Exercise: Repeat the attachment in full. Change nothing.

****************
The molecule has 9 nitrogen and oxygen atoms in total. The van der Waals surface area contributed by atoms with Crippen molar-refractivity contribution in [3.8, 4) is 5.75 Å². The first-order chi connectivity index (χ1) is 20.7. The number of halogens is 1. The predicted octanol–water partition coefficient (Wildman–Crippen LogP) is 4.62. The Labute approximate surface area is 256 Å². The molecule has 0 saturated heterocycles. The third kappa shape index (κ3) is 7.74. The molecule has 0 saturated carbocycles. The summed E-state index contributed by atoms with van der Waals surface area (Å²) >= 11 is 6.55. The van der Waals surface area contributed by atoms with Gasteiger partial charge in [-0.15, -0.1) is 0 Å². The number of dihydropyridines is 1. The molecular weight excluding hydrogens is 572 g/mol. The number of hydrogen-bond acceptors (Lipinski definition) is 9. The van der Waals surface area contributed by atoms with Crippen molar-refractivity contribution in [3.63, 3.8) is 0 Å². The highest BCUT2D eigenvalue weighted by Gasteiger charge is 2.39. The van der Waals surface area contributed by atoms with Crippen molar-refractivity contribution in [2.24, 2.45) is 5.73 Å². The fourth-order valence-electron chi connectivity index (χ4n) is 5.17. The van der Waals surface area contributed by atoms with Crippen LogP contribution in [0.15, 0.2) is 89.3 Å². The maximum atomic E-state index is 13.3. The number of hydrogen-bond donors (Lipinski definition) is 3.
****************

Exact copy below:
The molecule has 9 nitrogen and oxygen atoms in total. The van der Waals surface area contributed by atoms with Crippen molar-refractivity contribution in [3.8, 4) is 5.75 Å². The first-order chi connectivity index (χ1) is 20.7. The number of halogens is 1. The predicted octanol–water partition coefficient (Wildman–Crippen LogP) is 4.62. The Labute approximate surface area is 256 Å². The molecule has 0 saturated heterocycles. The third kappa shape index (κ3) is 7.74. The molecule has 0 saturated carbocycles. The summed E-state index contributed by atoms with van der Waals surface area (Å²) >= 11 is 6.55. The van der Waals surface area contributed by atoms with Gasteiger partial charge in [-0.15, -0.1) is 0 Å². The number of dihydropyridines is 1. The molecular weight excluding hydrogens is 572 g/mol. The number of hydrogen-bond acceptors (Lipinski definition) is 9. The van der Waals surface area contributed by atoms with Crippen molar-refractivity contribution in [3.63, 3.8) is 0 Å². The highest BCUT2D eigenvalue weighted by Gasteiger charge is 2.39. The van der Waals surface area contributed by atoms with Crippen molar-refractivity contribution in [2.24, 2.45) is 5.73 Å². The fourth-order valence-electron chi connectivity index (χ4n) is 5.17. The van der Waals surface area contributed by atoms with Crippen LogP contribution in [0.15, 0.2) is 89.3 Å². The maximum atomic E-state index is 13.3. The number of hydrogen-bond donors (Lipinski definition) is 3.